There was, I admit, a certain amount of truth to that text, bearing in mind that mine had simply said, “On Ilkley Moor….”
Nothing wrong with that….
Except it was late, it was dark… it was doing its best to snow… and I was alone. But honestly, I couldn’t resist. I know the paths like the back of my hand and it is a home that reaches deep into my soul.
It didn’t matter that I couldn’t see anything… I could feel it. I slept that night, deeply and happily for a little while, in the knowledge that I would wake to my moors… and I did, very early. And once more I was high on the top of the Cow and Calf in the dark, waiting for the sun to rise, long before the hotel was stirring for breakfast. There would be no glorious dawn. Mist lay heavily across the eastern horizon… it didn’t matter. I watched, blasted by icy winds and glorying in the moment as the darkness of night cycled through every shade of blue as the light returned… then I wandered down into the shelter of the Cow, where the rocks and lichens, rain-damp and bare, painted pictures in the brilliant greens, vivid reds and ochres of a winter world.
Then back to the hotel for breakfast.
The plan was to leave immediately afterwards and head towards Leeds to see my mother and by nine o’clock I was dutifully in the car and heading off.
The problem, if such you can call it, began when I thought I would just nip into Ilkley and there was the road up by the gardens where we would walk up to the moors when I was a child. I remembered it being very long and steep… it couldn’t hurt to just drive up and see if that little patch of moor had changed much, could it? A mere five-minute detour…And no… I remembered it all so well.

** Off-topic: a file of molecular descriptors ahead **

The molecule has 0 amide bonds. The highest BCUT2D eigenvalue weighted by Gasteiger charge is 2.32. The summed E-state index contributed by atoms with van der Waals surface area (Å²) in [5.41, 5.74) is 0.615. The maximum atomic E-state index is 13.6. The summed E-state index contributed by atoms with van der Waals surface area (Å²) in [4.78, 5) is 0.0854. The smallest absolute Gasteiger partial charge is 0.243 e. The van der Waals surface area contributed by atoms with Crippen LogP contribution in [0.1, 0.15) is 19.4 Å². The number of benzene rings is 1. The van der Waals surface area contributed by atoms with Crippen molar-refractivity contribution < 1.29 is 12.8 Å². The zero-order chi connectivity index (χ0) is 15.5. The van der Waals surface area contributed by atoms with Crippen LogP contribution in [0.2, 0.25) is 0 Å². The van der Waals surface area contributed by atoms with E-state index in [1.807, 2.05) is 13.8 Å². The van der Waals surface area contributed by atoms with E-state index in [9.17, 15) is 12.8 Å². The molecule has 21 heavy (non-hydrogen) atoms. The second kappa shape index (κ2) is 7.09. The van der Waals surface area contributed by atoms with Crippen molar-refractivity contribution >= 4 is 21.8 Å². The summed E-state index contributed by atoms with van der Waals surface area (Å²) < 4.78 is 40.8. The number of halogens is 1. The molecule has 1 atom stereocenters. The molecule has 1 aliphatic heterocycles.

But then there was a parking area….
And after I had explored for a while, I noticed that the road went on to the west…
And there was a stream… and a parking spot… I could spare just a moment or two to take a picture surely?I wondered how far up the moor the road went? I have never driven this way, only walked… and it was decades since I had been this far west on the moor. I wondered how far you could get a wheelchair these days? I should check. Just a bit further then, perhaps…. And another parking space… and then there were paths just beckoning… and stones… the bronze of bracken… the greens and reds… valleys and streams …
An hour or two later, I metaphorically slapped my wrists and headed back to the car… but there was yet another parking space and I could see the walls of White Wells. I wondered what the path was like these days, vaguely recalling a scheme to make parts of the moor accessible. Just a quick look then….
And all the time, my heart is singing… all the time there is this great bubble of joy within that threatens to burst and flood the world with carefree laughter. The moors heal everything.
It is this place that is the landscape of Sword of Destiny… and the landscape of something deep within me. It is a place of many memories that I had missed for far too long. Generations and stories, legends and traces of the ancient past, all come together here for me. And there was the Falls in full spate and beyond them, I knew, a stream-bounded island with an ancient carved stone hidden in the pines. So I climbed the rocks beside the Falls, drinking the iron-rich water that tastes like nothing else on earth, forded the stream, watched, all the time, by ravens… and feeling nothing but the utter joy of being here once more, my heart’s home.
I was pretty much obliged to come back a slightly different way, calling at White Wells and the little lake there… I couldn’t help it…
And then, there was the final stretch of moor, the end of the green in sight… tarmac and the car waiting…
The separation, the yearning that feels like a hand in the gut-twisting, the pull of leaving that is like a final embrace of a lover, a last kiss before a long goodbye… Every time.
And a final prayer cried to the winds and drowned by the water of the Falls that echoes in every fibre of my being…
Please let me come back.